One of the more exciting uses of Platelet Rich Plasma (PRP) injections is its extended use for alopecia treatments in patients. Though it is generally used in combination with other treatments for the hair it has been shown to work as well as a stand-a-lone treatment option in postmenopausal women and early correction of hair miniaturization in men.
Within each dormant hair shaft (bulge) there are stem cells responsible for the growth cycle of hair, it does not contain pigment or melanin but is responsible for the signaling and production of the hair follicle cell within the hair matrix. Platelet Rich Plasma (PRP) when introduced to the scalp will trigger a number of biological activities through the release of glycoproteins thus activating specifically KGF/FGF7 – Keratinocyte growth factor. KGF/FGF7 is a paracrine mediator of epithelial cell growth including hair. CD34+Cells and other cytokines (Alpha SDF-1α) attract additional stem cells to the damaged area and regeneration site. There are other growth factors released within the PRP and they also help in differentiation, proliferation, and inducing other intracellular events. It is believed that these various biological activities and events will activate a dormant hair follicle and allow for new hair growth.
So why doesn’t PRP work for all patients suffering from thinning hair or patterned baldness? There are medical conditions and reasons for thinning and balding hair and there are certain hair follicles where the stem cells are permanently damaged (i.e. fibrosis). Differing delivery methods concerning PRP and the concentration of PRP can influence outcomes as well. Typically platelet rich plasma (PRP) for alopecia treatments are injected at a depth of 1.5-2.0mm (the depth of the bulge associated with the hair shaft). Micro needling devices are also commonly used in combination with the PRP injections to create greater results. The correlation of using micro needling devices relate to various controlled studies showing that minoxidil using a micro needling delivery systems yielded greater results than by using just the topical formulation, both delivery methods is an inexact method of delivery.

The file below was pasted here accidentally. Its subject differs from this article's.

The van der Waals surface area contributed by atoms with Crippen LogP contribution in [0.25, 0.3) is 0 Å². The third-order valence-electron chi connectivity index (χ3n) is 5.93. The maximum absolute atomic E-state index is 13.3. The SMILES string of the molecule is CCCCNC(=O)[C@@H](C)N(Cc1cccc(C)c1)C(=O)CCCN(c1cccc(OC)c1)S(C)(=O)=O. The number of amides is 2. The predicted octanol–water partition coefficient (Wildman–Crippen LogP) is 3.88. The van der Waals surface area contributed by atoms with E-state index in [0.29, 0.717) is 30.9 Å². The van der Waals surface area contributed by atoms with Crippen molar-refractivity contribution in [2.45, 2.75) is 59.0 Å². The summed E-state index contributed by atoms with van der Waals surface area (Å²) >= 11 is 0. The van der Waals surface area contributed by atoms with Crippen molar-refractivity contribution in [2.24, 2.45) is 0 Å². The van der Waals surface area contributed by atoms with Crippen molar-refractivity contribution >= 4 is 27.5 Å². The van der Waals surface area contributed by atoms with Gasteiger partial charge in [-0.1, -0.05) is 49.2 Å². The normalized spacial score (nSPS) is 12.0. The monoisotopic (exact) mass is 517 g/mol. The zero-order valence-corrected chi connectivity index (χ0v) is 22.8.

The second issue with PRP deals with the variability of platelet concentrations within PRP. Single spin methods in preparing PRP are inferior to the dual spin units in preserving CD34+Cells and in the concentration of platelets needed for differentiation, regeneration, angiogenesis, and new cell proliferation to begin. The FDA Approved dual spin method for harvesting blood platelets yields over 6 times more than other methods of harvesting platelets. Other factors affecting successful outcomes are the handling of the PRP and in proper diagnosis of the type of hair loss the patient is suffering from (i.e. Alopecia Areata).
There are other considerations in determining if PRP is the right choice for treatment of alopecia, changes to the endocrine system in women, testosterone levels, other immune privileged conditions, and early detection will influence the benefits of treatment.
The practical side of using PRP in alopecia treatments is that there are a number of hair follicles that are dormant despite their condition. Platelet Rich Plasma has been shown to initiate hair growth for these dormant cells due to the biological nature of the treatment and interaction of stem cells within the hair follicle. Therefore, whether used in combination with hair transplantation, use of medications (i.e. 82m or Finasteride+), amniotic tissue growth factors, red led light therapies, or other type of alopecia treatments there is a real patient benefit of using PRP in combination with other therapies or by itself.